People with a mental illness must demonstrate a psychosocial disability to be eligible for the National Disability Insurance Scheme (NDIS), however a recent survey has revealed most respondents do not know what that means.
The annual survey was conducted by the ACT Mental Health Consumer Network.
Terri Warner, chair of the network, told 666 ABC Canberra a psychosocial disability related to the way a person with a mental illness was able to interact with the world — something that could vary widely from person to person.
"You may have a person with a generalised anxiety disorder who is able to work full-time, interact socially and have relationships with their friends and the community, and you can have someone with the same diagnosis who cannot leave their house," she said.
"So the person in that first example would not have a psychosocial disability, but the person in the second example certainly would."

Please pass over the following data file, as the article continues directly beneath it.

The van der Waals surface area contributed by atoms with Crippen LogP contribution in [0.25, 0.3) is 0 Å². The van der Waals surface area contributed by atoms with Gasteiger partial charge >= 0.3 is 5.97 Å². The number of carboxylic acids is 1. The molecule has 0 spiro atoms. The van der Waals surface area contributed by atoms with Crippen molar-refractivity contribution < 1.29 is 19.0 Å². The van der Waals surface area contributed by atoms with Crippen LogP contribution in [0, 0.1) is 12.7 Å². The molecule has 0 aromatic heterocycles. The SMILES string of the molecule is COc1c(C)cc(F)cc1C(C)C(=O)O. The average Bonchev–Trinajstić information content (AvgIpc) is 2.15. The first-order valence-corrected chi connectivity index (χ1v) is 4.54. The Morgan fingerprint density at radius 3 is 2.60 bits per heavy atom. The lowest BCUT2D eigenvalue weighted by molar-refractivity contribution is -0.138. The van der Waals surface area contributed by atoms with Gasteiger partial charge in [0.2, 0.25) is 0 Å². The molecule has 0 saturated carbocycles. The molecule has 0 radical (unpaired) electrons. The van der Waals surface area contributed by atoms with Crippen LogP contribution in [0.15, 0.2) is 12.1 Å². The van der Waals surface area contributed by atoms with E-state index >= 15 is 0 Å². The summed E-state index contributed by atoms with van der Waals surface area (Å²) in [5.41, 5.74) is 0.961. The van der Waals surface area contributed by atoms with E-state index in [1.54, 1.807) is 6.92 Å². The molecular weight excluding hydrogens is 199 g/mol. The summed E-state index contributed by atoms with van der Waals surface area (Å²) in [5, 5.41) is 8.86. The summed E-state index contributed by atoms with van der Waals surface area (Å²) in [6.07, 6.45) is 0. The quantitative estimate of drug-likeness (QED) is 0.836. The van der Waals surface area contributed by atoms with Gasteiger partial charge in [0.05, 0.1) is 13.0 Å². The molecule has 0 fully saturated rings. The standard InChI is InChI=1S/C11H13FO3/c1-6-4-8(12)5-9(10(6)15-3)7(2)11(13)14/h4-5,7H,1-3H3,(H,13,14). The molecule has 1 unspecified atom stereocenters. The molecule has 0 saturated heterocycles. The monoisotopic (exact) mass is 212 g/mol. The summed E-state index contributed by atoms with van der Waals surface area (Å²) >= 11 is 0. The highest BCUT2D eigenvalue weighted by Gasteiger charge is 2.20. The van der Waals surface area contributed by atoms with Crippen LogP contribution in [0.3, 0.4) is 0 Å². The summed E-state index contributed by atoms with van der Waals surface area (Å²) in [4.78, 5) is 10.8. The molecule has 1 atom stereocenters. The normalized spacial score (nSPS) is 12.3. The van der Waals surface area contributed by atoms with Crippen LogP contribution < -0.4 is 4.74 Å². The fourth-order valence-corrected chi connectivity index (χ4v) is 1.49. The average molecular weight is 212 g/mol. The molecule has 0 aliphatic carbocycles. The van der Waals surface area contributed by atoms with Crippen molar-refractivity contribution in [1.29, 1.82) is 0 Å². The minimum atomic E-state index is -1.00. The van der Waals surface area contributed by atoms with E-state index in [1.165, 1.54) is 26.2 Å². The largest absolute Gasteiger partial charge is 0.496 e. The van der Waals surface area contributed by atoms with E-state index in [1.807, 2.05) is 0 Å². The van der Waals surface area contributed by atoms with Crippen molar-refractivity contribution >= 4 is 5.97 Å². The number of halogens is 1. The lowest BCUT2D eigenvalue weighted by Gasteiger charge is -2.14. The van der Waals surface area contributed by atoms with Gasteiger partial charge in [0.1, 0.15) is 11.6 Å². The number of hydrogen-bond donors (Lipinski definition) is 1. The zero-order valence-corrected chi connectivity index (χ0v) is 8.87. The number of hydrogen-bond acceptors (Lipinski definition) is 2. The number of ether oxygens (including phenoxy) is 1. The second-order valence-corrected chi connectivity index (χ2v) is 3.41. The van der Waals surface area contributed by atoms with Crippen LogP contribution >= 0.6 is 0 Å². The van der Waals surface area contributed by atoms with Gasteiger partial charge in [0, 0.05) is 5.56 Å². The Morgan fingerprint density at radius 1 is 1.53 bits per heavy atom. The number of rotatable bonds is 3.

Support to access scheme
The survey results come amid reports that funding for networks that support and employ people with mental health-related disabilities was being redirected to the NDIS.
The ACT Mental Illness Fellowship has been forced to close two of its cafes that trained and employed people with a mental illness after funding cuts.
Thirteen participants who were effectively contracted employees under the fellowship program will be out of work in the coming months.
Spokesperson Laura Collister said the fellowship would help those employees access the NDIS and would redevelop their services ongoing to adapt to the funding changes.
"We do know that the evidence says the best support we can give somebody is intensive support to help them get a real job in the community and we are trying to re-engineer our program to deliver that," she said.
"But we're dependent upon the individual packages that individuals get through the NDIA."
A spokesperson for the National Disability Insurance Agency (NDIA) said that by December last year, 1,681 people with a primary psychosocial disability were receiving support from the scheme and a further 751 with a secondary mental health condition.
Read more at http://www.abc.net.au/news/2016-04-18/ndis-confuses-applicants-with-psychosocial-definition/7334114